NEW YORK (TheStreet) -- Gone are mortgage originators like New Century Financial, Countrywide Financial and HSBC's (HBC) Household International, but stock investors dreaming of the good old days of originate-to-distribute finance can rejoice: J.G. Wentworth's parent company, JGWPT Holdings, is preparing for an initial public offering of up to $268.4 million.
J.G. Wentworth of Radnor, Pa., buys structured legal settlements, lottery winnings and annuities owed to consumers, that are to be paid out by highly rated counterparties, and sells them to debt investors through asset-backed securitizations. The company relies on $600 million in warehouse credit facilities to finance its acquisition of assets and upon securitization markets to unload them.
While the company doesn't take on big credit risks -- a contrast to mortgage departments at the epicenter of the housing bust -- its use of a leveraged balance sheet to acquire hard-to-value assets and its reliance on securitization markets for sales is similar to the originate-to-distribute lending model that permeated the U.S. housing market prior to the crisis. That type of business simply captures a spread from the process of creating and then selling an asset.
In that sense, J.G. Wentworth's IPO provides a rare glimpse into the types of financial structures that existed prior to the collapse of firms like New Century, Lehman Brothers and Bear Stearns.
One would assume that in the wake of the crisis, investors would shun such deals. But J.G. Wentworth will give those who continue believe in the cash-generating and the seemingly low-risk mechanics of originate-to-distribute businesses another opportunity to invest.
It should be no surprise that both listings come at a moment when some on Wall Street are questioning whether the Federal Reserve's loose monetary policies are causing investors to chase the riskiest deals seen since the financial crisis.
How It Works
According to J.G. Wentworth's IPO documents, the company derives its earnings from the spread between the discount rates it uses to acquire assets and those implied in its securitizations. The company also takes residual interests in the subordinated tranches of the securities it sells.
"We act as an intermediary that identifies, underwrites and purchases individual payment streams from our customers, aggregates those payment streams and then finances them in the institutional market at discount rates below our cost to purchase," J.G. Wentworth says in its S-1 filing with the Securities and Exchange Commission.
The company believes those earnings streams are sustainable because it operates at an industry-leading scale and in a niche market that provides real services for those seeking cash on assets that pay out over an extended period.
During recent years, J.G. Wentworth has recovered from a 2009 bankruptcy and reported growth in its revenue and net income. On a pro-forma basis to include acquisitions and changes that will take place after its IPO, J.G. Wentworth turned from a moderate net loss to a $106.6 million profit in 2012, as revenue rose sharply. Those profits and revenue have trended higher in the first six months of 2013, albeit at a slower pace.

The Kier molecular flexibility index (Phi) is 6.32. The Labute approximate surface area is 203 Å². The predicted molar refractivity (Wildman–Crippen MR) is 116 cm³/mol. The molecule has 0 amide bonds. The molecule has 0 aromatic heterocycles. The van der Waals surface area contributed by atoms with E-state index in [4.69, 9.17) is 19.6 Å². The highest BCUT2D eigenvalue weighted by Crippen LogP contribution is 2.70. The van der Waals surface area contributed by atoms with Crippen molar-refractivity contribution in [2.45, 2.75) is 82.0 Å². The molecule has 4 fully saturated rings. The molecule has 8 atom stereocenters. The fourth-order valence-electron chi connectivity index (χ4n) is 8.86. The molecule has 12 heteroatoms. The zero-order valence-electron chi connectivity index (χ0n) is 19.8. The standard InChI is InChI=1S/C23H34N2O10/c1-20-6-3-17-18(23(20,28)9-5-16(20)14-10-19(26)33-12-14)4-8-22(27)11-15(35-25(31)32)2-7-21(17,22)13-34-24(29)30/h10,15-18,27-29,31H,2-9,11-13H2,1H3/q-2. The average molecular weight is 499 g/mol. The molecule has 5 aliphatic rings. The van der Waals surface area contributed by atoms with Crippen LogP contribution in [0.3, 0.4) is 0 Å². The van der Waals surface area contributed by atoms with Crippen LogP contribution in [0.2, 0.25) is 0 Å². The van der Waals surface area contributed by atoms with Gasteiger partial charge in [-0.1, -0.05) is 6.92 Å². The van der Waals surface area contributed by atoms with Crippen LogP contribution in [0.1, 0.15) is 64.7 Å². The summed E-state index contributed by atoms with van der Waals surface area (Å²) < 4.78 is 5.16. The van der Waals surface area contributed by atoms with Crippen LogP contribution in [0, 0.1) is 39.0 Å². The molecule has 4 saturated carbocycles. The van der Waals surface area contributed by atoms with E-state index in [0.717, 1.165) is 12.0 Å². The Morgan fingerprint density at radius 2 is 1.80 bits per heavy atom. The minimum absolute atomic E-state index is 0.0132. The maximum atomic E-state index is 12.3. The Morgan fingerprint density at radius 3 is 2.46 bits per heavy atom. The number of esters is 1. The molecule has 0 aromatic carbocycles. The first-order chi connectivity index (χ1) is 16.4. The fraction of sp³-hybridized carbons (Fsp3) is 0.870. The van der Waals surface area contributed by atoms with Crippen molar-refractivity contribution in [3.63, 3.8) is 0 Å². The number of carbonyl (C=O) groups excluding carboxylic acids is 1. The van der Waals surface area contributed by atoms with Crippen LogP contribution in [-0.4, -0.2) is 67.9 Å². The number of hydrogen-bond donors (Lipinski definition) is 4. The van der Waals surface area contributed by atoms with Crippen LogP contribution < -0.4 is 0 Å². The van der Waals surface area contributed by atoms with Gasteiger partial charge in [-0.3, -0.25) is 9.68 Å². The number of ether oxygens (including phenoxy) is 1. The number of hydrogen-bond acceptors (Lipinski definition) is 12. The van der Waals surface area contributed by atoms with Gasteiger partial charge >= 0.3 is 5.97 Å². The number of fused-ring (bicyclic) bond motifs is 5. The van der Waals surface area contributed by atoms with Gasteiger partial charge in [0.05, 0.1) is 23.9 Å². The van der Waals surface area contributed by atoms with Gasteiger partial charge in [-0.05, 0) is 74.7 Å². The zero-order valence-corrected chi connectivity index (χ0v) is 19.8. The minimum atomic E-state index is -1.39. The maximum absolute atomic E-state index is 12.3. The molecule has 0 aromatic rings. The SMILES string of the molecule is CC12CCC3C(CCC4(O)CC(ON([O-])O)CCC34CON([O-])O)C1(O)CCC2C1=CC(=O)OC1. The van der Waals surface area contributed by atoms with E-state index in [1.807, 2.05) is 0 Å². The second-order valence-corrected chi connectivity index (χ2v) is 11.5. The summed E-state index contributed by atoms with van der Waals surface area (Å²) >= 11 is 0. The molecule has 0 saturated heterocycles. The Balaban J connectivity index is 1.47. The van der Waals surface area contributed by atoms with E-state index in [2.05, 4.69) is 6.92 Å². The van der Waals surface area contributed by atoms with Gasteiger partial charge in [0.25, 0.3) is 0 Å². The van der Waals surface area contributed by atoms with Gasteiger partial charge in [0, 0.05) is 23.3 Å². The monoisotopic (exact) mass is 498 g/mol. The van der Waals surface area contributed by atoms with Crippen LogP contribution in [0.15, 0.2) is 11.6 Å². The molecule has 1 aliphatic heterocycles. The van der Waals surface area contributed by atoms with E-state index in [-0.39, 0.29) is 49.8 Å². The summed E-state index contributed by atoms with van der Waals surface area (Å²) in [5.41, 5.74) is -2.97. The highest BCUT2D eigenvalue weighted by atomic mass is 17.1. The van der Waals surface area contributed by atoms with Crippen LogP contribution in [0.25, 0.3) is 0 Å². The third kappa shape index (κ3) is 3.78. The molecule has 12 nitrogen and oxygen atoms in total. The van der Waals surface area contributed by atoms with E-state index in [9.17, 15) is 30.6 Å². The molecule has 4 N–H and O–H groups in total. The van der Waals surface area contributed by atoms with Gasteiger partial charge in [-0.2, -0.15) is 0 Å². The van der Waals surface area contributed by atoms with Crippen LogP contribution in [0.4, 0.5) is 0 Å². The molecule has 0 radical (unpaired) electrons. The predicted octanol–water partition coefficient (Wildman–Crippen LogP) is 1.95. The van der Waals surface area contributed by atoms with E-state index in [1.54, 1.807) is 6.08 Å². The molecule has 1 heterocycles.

J.G. Wentworth's cash flow is even more impressive. The company generated $314.8 million in cash from its financing activities in 2012, up significantly from 2011 levels.
The company's J.G. Wentworth and Peachtree brands also carry high ratings with The Better Business Bureau.
Leverage and Liquidity
The notion of building a business to help individuals cash out on their settlements or lottery winnings has an economic rationale. In fact, the firm's asset-backed securities are generally given Aaa ratings and have posted loss rates below 1%, a far lower level of losses than most mortage-backed securities.
While few investors appear worried about the quality of payment streams that J.G. Wentworth buys and sells, the manner in which it does so creates a host of risks for the company's prospective shareholders.
If J.G. Wentworth's warehouse credit lines or the securitization markets it relies on to unload assets were dry up, the company could find itself in a liquidity crisis, as its S-1 filing makes clear. The company went bankrupt during the 2009 credit crunch when its committed credit evaporated and securitization markets stalled.
"[Our] results in 2008 and 2009 were impacted by the financial crisis, which resulted in a lack of purchasers of our asset-backed securitizations and a resultant lack of capital availability from our warehouse facilities. We were forced to limit transaction volume without access to the securitization market and with limited warehouse capacity. We significantly scaled back new transactions, resulting in insufficient cash flow relative to our leverage," the company states in its S-1.
Since emerging from bankruptcy, J.G. Wentworth has increased and diversified its warehouse financing capacity, a positive development according to ratings agency Moody's.
Still, the firm's business model hasn't really changed.
"The pressures on the legacy companies' ability to originate assets and access liquidity during the interruption in securitization markets in 2008-2009 highlight the risks embedded in JGW's funding structure," Moody's said in August.